1926 General Strike: Workers Taste Power - Peter Taaffe


The General Strike holds a unique position in the consciousness of the socialist and working-class movement of Britain. It is an equal reminder of both great failure, and great possibility. Yet at the same time, the key figures in this dark drama have virtually faded from the popular memory of today. The heroic steadfastness of miners' leader A. J. Cook, the comparative wilting prevarication of railwayman leader Jimmy Thomas, the treachery of Baldwin and the thuggery of Churchill. Only one of these figures lives on in the national imagination, and it is not for his villainous role in the strike. A truly striking and accessible popular history of these events is badly needed.

This book will not serve such a much-needed function. Taaffe is the leader of the Socialist Party, (formerly Militant,) and the partisan outlook you might expect from this is prevalent throughout, effectively making the work half history book, half SP pamphlet. Once you remember this, it is a perfectly worthwhile piece. The narrative of the book is a fair précis of the main events of the strike, with nice bits of colour bringing it to life. The sense of an alternative society forging itself in the strike organisation is brought out well, as is the sense of calamity, of having to take sides.

As would be expected from a Trotskyist perspective the main criticism is directed at the reformism of the union leadership of the time, not just the right-wingers like Thomas and Bevin, but also leftists like Cook, damned for ultimately being too tied in to the right for their own good. This is well argued, and it is admirable to for an activist to try and make useful comparisons to the present day as Taffe does.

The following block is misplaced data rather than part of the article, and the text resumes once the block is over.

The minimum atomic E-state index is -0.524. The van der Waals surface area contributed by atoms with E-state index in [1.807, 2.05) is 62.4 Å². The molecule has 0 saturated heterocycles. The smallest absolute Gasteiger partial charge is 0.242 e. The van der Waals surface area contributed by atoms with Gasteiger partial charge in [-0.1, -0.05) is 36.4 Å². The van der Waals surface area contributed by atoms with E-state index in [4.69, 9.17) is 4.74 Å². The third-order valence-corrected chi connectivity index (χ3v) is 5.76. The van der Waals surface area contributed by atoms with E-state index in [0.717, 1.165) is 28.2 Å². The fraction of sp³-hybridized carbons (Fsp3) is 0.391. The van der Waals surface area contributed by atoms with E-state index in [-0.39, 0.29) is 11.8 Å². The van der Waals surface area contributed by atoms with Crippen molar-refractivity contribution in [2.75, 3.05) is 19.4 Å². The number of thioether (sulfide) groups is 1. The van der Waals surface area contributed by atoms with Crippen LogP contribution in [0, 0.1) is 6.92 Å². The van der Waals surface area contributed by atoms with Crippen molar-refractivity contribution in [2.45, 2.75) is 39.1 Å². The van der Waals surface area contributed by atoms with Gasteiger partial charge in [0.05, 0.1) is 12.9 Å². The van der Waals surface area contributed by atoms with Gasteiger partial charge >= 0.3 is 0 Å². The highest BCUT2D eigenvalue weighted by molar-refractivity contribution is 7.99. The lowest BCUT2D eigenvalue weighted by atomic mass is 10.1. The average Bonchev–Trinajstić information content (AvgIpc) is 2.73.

Yet sometimes the modern day links seem shoe-horned in, and tenuous. It is the role of the activist to be an optimist, but comparisons of the recent pension protests in the UK the events of 1926, nuanced as they, are way off the mark. The frequent comparison of the travails of Militant in the 80s with the Communist Party of the 20s are similarly off the mark, and predictably sectarian. The language too slips into occasional cliché and jargon.

I do not wish to be too harsh on what is a very clear and concise brief history of the strike for beginners, and a very clear statement of the Socialist Party's take on the events. If that's what you're after, do buy. But it did make me pine for a more vital, fuller, all-embracing history of these epoch-defining moments, and in the broader picture, a more innovative and inspiring view from the modern revolutionary left on the struggle today.